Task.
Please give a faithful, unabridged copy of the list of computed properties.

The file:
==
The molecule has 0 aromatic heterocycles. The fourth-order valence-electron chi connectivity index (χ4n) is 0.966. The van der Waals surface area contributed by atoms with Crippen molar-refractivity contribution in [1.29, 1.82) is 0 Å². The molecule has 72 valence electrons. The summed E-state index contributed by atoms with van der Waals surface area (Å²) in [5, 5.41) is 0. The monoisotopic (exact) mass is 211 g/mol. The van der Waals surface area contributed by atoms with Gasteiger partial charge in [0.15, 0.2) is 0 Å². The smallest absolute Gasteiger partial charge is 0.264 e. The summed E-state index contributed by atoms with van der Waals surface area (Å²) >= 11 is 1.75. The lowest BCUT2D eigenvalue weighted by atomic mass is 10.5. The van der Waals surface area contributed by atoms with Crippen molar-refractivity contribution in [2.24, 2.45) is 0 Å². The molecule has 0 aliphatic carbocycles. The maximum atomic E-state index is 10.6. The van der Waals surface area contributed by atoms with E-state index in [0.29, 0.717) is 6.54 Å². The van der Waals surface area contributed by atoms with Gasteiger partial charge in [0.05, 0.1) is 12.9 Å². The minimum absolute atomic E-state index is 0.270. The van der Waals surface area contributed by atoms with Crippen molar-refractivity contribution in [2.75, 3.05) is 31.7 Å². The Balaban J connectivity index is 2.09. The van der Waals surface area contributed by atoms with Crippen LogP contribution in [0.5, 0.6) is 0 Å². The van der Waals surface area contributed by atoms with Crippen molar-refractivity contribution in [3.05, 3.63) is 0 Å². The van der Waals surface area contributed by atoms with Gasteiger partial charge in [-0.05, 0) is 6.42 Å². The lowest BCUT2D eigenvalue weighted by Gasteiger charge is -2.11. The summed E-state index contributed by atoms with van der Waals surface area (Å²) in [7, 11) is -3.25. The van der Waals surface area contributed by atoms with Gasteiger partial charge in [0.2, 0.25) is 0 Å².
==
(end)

The molecule has 0 aromatic heterocycles. The fourth-order valence-electron chi connectivity index (χ4n) is 0.966. The van der Waals surface area contributed by atoms with Crippen molar-refractivity contribution in [1.29, 1.82) is 0 Å². The molecule has 72 valence electrons. The summed E-state index contributed by atoms with van der Waals surface area (Å²) in [5, 5.41) is 0. The monoisotopic (exact) mass is 211 g/mol. The van der Waals surface area contributed by atoms with Gasteiger partial charge in [0.15, 0.2) is 0 Å². The smallest absolute Gasteiger partial charge is 0.264 e. The summed E-state index contributed by atoms with van der Waals surface area (Å²) >= 11 is 1.75. The lowest BCUT2D eigenvalue weighted by atomic mass is 10.5. The van der Waals surface area contributed by atoms with Crippen molar-refractivity contribution in [2.24, 2.45) is 0 Å². The molecule has 0 aliphatic carbocycles. The maximum atomic E-state index is 10.6. The van der Waals surface area contributed by atoms with E-state index in [0.29, 0.717) is 6.54 Å². The van der Waals surface area contributed by atoms with Gasteiger partial charge in [0.05, 0.1) is 12.9 Å². The minimum absolute atomic E-state index is 0.270. The van der Waals surface area contributed by atoms with Crippen molar-refractivity contribution in [2.75, 3.05) is 31.7 Å². The Balaban J connectivity index is 2.09. The van der Waals surface area contributed by atoms with Crippen LogP contribution in [0.5, 0.6) is 0 Å². The van der Waals surface area contributed by atoms with Crippen molar-refractivity contribution in [3.05, 3.63) is 0 Å². The van der Waals surface area contributed by atoms with Gasteiger partial charge in [-0.05, 0) is 6.42 Å². The lowest BCUT2D eigenvalue weighted by Gasteiger charge is -2.11. The summed E-state index contributed by atoms with van der Waals surface area (Å²) in [7, 11) is -3.25. The van der Waals surface area contributed by atoms with Gasteiger partial charge in [0.2, 0.25) is 0 Å².